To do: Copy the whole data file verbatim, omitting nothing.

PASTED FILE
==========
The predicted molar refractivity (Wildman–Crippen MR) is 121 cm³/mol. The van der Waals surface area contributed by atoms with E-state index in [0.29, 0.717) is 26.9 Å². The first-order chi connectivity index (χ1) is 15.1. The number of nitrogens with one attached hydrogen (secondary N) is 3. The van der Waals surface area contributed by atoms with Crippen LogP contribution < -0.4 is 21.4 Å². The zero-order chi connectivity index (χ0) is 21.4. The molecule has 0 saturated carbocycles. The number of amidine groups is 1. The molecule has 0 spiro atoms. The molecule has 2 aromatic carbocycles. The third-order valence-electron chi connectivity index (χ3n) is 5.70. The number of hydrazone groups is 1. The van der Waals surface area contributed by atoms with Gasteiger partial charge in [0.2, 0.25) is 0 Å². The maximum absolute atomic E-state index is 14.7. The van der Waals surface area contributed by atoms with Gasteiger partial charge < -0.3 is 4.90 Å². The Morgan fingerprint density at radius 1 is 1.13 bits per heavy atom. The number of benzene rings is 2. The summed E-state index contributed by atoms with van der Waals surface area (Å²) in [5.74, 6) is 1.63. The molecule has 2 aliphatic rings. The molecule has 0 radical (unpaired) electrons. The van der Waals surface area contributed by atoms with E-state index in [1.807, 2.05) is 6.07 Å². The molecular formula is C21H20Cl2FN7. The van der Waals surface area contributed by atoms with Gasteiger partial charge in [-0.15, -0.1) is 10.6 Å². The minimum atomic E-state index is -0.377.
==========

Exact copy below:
The predicted molar refractivity (Wildman–Crippen MR) is 121 cm³/mol. The van der Waals surface area contributed by atoms with E-state index in [0.29, 0.717) is 26.9 Å². The first-order chi connectivity index (χ1) is 15.1. The number of nitrogens with one attached hydrogen (secondary N) is 3. The van der Waals surface area contributed by atoms with Crippen LogP contribution < -0.4 is 21.4 Å². The zero-order chi connectivity index (χ0) is 21.4. The molecule has 0 saturated carbocycles. The number of amidine groups is 1. The molecule has 0 spiro atoms. The molecule has 2 aromatic carbocycles. The third-order valence-electron chi connectivity index (χ3n) is 5.70. The number of hydrazone groups is 1. The van der Waals surface area contributed by atoms with Gasteiger partial charge in [0.2, 0.25) is 0 Å². The maximum absolute atomic E-state index is 14.7. The van der Waals surface area contributed by atoms with Gasteiger partial charge < -0.3 is 4.90 Å². The Morgan fingerprint density at radius 1 is 1.13 bits per heavy atom. The number of benzene rings is 2. The summed E-state index contributed by atoms with van der Waals surface area (Å²) in [5.74, 6) is 1.63. The molecule has 2 aliphatic rings. The molecule has 0 radical (unpaired) electrons. The van der Waals surface area contributed by atoms with E-state index in [1.807, 2.05) is 6.07 Å². The molecular formula is C21H20Cl2FN7. The van der Waals surface area contributed by atoms with Gasteiger partial charge in [-0.15, -0.1) is 10.6 Å². The minimum atomic E-state index is -0.377.